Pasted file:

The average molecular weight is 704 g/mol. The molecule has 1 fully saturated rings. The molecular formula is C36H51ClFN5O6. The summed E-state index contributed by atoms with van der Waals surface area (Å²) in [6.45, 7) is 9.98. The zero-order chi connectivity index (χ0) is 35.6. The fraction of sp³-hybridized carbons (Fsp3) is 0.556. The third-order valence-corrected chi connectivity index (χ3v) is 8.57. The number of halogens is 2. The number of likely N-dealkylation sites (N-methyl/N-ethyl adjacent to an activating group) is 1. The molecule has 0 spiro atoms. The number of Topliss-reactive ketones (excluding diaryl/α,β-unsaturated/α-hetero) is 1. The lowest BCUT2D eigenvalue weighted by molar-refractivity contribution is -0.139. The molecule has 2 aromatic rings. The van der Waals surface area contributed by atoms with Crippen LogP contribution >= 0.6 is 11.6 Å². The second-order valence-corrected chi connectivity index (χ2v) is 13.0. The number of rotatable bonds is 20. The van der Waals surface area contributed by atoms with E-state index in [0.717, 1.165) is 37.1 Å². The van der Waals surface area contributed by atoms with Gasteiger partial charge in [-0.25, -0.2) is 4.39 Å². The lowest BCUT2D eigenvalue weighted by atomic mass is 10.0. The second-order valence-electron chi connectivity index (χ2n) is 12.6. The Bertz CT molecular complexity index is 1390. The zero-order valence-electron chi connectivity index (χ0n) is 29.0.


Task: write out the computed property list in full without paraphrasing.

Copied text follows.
The average molecular weight is 704 g/mol. The molecule has 1 fully saturated rings. The molecular formula is C36H51ClFN5O6. The summed E-state index contributed by atoms with van der Waals surface area (Å²) in [6.45, 7) is 9.98. The zero-order chi connectivity index (χ0) is 35.6. The fraction of sp³-hybridized carbons (Fsp3) is 0.556. The third-order valence-corrected chi connectivity index (χ3v) is 8.57. The number of halogens is 2. The number of likely N-dealkylation sites (N-methyl/N-ethyl adjacent to an activating group) is 1. The molecule has 0 spiro atoms. The number of Topliss-reactive ketones (excluding diaryl/α,β-unsaturated/α-hetero) is 1. The lowest BCUT2D eigenvalue weighted by molar-refractivity contribution is -0.139. The molecule has 2 aromatic rings. The van der Waals surface area contributed by atoms with Crippen LogP contribution >= 0.6 is 11.6 Å². The second-order valence-corrected chi connectivity index (χ2v) is 13.0. The number of rotatable bonds is 20. The van der Waals surface area contributed by atoms with E-state index in [0.717, 1.165) is 37.1 Å². The van der Waals surface area contributed by atoms with Gasteiger partial charge in [-0.25, -0.2) is 4.39 Å². The lowest BCUT2D eigenvalue weighted by atomic mass is 10.0. The second-order valence-electron chi connectivity index (χ2n) is 12.6. The Bertz CT molecular complexity index is 1390. The zero-order valence-electron chi connectivity index (χ0n) is 29.0.